The easy”.3However, once the process started, the
The Treaty of Versailles was intended to be a peace agreement between the Allies andthe Germans. Versailles created political discontent and economic chaos 1in Germany.
The Peace Treaty of Versailles represented the results of hostility and revenge andopened the door for a dictator and World War II.November 11, 1918 marked the end of the first World War. Germany had surrenderedand signed an armistice agreement. The task of forming a peace agreement was now inthe hands of the Allies. In December of 1918, the Allies met in Versailles to start on thepeace settlement.
2 The main countries and their respective representatives were: TheUnited States, Woodrow Wilson; Great Britain, David Lloyd George; and France, GeorgeClemenceau. “At first, it had seemed the task of making peace would be easy”.3However, once the process started, the Allies found they had conflicting ideas andmotives surrounding the reparations and wording of the Treaty of Versailles. It seemedthe Allies had now found themselves engaged in another battle.Woodrow Wilson (1856 – 1924), the twenty-eighth President of the United States(1913 –1921).4 In August of 1914, when World War I began, there was no questionthat the United States would remain neutral.
“Wilson didn’t want to enter the EuropeanWar or any other war for that matter”.5 However, as the war continued, it becameincreasingly obvious that the United States could no longer ‘sit on the sidelines’.German submarines had sunk American tankers and the British liner, ‘Lusitania’, in May1915, killing almost twelve hundred people, including 128 Americans.6 This convincedWilson to enter World War I, on the allied side.
As the war continued, Wilson outlinedhis peace program, which was centered around fourteen main points. “They (fourteenpoints) were direct and simple: a demand that future agreements be open covenants ofpeace, openly arrived at; an insistence upon absolute freedom of the seas; and, as thefourteenth point, the formation of a general associat! ion of nations.”7 The fourteenpoints gave people a hope of peace and lay the groundwork for the armistice thatGermany ultimately signed in November 1918. Although the United States wasinstrumental in ending the war, Wilson was still more interested in a “peace withoutvictors”8 than annexing German colonies or reparations (payment for war damages).However, as the Allies began discussions of the peace treaty, the European alliesrejected Wilson’s idealism and reasoning. It soon became increasingly obvious that theallies were seeking revenge and Germany was destined to be crippled economically andDavid Lloyd George (1863 – 1945), who was the Prime Minister of Great Britain (1916 -1922), governed through the latter part of the war and the early post war years.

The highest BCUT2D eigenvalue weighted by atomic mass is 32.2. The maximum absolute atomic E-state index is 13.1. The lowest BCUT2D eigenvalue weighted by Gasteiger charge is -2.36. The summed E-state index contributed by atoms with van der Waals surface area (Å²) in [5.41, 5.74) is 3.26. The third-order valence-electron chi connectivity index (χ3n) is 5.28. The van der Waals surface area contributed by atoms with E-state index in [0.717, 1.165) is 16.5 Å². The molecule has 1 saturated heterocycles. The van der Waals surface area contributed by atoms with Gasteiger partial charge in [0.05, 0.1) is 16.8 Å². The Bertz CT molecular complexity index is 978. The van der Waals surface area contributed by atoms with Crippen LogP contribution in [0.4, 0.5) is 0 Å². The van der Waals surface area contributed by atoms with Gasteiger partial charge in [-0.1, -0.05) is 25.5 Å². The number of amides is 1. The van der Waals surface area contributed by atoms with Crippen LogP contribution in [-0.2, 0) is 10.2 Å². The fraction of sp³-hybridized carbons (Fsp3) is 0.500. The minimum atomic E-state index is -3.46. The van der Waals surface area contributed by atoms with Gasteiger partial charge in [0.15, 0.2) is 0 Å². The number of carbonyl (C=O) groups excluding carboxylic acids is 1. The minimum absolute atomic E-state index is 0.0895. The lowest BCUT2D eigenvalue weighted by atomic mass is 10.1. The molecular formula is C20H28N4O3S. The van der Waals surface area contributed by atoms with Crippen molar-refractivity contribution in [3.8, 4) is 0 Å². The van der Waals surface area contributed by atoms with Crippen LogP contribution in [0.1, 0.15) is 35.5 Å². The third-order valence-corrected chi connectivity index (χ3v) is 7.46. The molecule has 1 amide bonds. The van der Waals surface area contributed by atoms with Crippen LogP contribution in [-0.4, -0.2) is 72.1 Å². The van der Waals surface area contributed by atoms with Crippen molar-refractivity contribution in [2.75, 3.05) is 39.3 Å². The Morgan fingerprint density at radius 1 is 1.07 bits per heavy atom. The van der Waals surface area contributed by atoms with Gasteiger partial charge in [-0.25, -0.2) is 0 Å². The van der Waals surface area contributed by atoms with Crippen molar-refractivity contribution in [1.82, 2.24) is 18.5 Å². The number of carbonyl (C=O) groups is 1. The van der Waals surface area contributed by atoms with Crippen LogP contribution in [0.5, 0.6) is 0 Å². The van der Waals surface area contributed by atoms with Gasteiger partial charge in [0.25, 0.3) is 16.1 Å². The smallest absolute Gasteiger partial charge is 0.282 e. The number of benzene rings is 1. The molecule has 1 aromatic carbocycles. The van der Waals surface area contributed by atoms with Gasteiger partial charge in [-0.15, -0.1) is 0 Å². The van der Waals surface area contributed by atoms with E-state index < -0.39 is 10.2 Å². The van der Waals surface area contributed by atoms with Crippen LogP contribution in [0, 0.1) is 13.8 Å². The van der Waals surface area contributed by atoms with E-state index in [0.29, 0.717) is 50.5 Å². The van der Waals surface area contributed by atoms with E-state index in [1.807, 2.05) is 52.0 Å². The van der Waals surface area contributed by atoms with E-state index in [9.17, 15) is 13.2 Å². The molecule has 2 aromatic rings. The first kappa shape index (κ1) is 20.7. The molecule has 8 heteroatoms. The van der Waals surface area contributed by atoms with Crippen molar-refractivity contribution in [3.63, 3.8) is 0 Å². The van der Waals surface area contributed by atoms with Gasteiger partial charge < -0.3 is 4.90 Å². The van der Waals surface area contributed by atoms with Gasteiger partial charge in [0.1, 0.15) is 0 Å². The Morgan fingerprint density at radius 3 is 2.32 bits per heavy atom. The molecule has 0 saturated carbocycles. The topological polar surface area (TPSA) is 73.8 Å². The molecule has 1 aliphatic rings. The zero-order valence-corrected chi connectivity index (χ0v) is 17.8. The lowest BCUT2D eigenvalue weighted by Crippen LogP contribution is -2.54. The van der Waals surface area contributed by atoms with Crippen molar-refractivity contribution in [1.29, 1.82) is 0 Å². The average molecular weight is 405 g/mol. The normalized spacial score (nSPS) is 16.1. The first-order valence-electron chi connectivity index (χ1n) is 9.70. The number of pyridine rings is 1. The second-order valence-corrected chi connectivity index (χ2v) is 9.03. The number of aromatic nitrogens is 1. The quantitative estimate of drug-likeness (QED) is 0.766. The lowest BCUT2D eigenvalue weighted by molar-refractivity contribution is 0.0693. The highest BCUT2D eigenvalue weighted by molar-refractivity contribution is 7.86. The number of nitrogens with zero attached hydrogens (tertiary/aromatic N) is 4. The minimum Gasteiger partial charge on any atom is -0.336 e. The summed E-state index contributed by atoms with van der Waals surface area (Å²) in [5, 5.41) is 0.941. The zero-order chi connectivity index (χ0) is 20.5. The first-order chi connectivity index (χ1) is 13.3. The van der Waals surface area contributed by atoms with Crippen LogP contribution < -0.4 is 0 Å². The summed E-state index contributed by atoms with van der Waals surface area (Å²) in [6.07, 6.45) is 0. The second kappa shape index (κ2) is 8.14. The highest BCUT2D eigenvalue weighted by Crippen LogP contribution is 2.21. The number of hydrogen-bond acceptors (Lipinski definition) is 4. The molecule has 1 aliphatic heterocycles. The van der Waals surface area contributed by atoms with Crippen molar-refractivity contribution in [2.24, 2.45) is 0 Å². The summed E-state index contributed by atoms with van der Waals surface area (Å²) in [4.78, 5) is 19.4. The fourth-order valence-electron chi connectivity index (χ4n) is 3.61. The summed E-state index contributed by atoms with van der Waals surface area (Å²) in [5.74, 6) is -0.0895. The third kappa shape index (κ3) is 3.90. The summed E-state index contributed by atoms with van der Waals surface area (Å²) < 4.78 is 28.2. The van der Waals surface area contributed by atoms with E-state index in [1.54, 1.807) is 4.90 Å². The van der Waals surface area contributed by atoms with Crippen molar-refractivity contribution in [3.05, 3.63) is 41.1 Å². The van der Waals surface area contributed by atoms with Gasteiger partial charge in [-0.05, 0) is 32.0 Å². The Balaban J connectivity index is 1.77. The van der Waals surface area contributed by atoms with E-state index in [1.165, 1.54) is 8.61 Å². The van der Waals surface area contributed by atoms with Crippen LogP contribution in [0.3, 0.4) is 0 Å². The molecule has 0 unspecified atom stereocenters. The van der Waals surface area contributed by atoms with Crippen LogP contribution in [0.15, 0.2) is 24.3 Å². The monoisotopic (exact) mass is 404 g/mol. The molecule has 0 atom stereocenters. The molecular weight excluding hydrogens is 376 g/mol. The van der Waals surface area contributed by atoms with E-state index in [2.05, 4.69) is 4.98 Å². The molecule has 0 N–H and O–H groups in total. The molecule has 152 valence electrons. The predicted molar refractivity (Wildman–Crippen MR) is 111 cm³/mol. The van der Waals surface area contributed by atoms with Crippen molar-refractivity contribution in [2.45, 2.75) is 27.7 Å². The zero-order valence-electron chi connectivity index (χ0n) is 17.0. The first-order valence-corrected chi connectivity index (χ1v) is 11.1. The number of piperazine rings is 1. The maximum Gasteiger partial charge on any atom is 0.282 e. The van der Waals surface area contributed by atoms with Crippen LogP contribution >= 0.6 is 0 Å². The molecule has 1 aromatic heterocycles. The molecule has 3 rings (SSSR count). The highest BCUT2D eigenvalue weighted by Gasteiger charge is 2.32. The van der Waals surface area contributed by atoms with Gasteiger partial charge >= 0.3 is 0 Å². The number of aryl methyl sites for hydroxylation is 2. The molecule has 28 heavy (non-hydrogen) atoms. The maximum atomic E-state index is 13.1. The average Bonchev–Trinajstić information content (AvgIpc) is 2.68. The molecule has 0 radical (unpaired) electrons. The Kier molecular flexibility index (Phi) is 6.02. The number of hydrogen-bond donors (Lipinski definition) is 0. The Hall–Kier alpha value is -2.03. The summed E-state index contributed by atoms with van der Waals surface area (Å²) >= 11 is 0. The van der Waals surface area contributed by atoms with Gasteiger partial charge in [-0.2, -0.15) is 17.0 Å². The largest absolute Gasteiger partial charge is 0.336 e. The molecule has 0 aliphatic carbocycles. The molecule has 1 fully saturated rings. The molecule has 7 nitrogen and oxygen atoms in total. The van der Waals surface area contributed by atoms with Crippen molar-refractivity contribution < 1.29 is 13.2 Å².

9Britain and Germany were, historically, always rivals. Before the war, for instance,Germany challenged Britain’s famous powerful and unstoppable navy by dramaticallyincreasing the amount of money spent on their navy. In terms of losses, Britainabsorbed thirty-six percent of the debt incurred by the allies and seventeen percent ofthe war’s total casualties.
10 After the war, Britain faced tough economic problems.Their exports were at an all time low due to outdated factories, high tariffs, andcompetition from other countries. As a direct result, Britain suffered from highunemployment, which of course, affected the well being of the country. Britain had itspride and nationalism stripped. The Treaty of Versailles would provide an opportunity toseek revenge for their losses. They were also seek! ing annexation of German coloniesGeorges Clemenceau (1841 – 1929) was the Premier of France (1906-1909) and(1917-1920).11 As Britain, France had a rivalry with Germany but the French’s illfeelings were even more intensive.